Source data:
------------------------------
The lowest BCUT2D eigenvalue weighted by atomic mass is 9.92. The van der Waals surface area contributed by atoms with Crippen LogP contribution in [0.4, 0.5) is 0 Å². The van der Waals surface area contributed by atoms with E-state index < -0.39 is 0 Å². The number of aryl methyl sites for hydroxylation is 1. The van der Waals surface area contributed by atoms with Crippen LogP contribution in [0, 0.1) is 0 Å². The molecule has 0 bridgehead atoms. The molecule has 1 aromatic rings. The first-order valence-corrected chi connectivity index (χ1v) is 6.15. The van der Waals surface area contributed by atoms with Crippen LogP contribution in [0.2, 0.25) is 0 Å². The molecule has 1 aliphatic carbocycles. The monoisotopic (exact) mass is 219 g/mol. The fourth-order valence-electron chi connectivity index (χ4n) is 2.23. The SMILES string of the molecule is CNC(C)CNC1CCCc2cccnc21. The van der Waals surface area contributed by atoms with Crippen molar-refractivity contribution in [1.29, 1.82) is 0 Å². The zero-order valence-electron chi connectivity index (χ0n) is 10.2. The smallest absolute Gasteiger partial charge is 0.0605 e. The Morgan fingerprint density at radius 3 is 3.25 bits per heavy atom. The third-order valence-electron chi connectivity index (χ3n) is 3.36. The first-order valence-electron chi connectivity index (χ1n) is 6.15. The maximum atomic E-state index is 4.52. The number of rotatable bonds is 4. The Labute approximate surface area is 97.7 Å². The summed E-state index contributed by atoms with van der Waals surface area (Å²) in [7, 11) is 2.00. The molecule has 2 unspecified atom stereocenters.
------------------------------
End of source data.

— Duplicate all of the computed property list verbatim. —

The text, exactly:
The lowest BCUT2D eigenvalue weighted by atomic mass is 9.92. The van der Waals surface area contributed by atoms with Crippen LogP contribution in [0.4, 0.5) is 0 Å². The van der Waals surface area contributed by atoms with E-state index < -0.39 is 0 Å². The number of aryl methyl sites for hydroxylation is 1. The van der Waals surface area contributed by atoms with Crippen LogP contribution in [0, 0.1) is 0 Å². The molecule has 0 bridgehead atoms. The molecule has 1 aromatic rings. The first-order valence-corrected chi connectivity index (χ1v) is 6.15. The van der Waals surface area contributed by atoms with Crippen LogP contribution in [0.2, 0.25) is 0 Å². The molecule has 1 aliphatic carbocycles. The monoisotopic (exact) mass is 219 g/mol. The fourth-order valence-electron chi connectivity index (χ4n) is 2.23. The SMILES string of the molecule is CNC(C)CNC1CCCc2cccnc21. The van der Waals surface area contributed by atoms with Crippen molar-refractivity contribution in [1.29, 1.82) is 0 Å². The zero-order valence-electron chi connectivity index (χ0n) is 10.2. The smallest absolute Gasteiger partial charge is 0.0605 e. The Morgan fingerprint density at radius 3 is 3.25 bits per heavy atom. The third-order valence-electron chi connectivity index (χ3n) is 3.36. The first-order valence-electron chi connectivity index (χ1n) is 6.15. The maximum atomic E-state index is 4.52. The number of rotatable bonds is 4. The Labute approximate surface area is 97.7 Å². The summed E-state index contributed by atoms with van der Waals surface area (Å²) in [7, 11) is 2.00. The molecule has 2 unspecified atom stereocenters.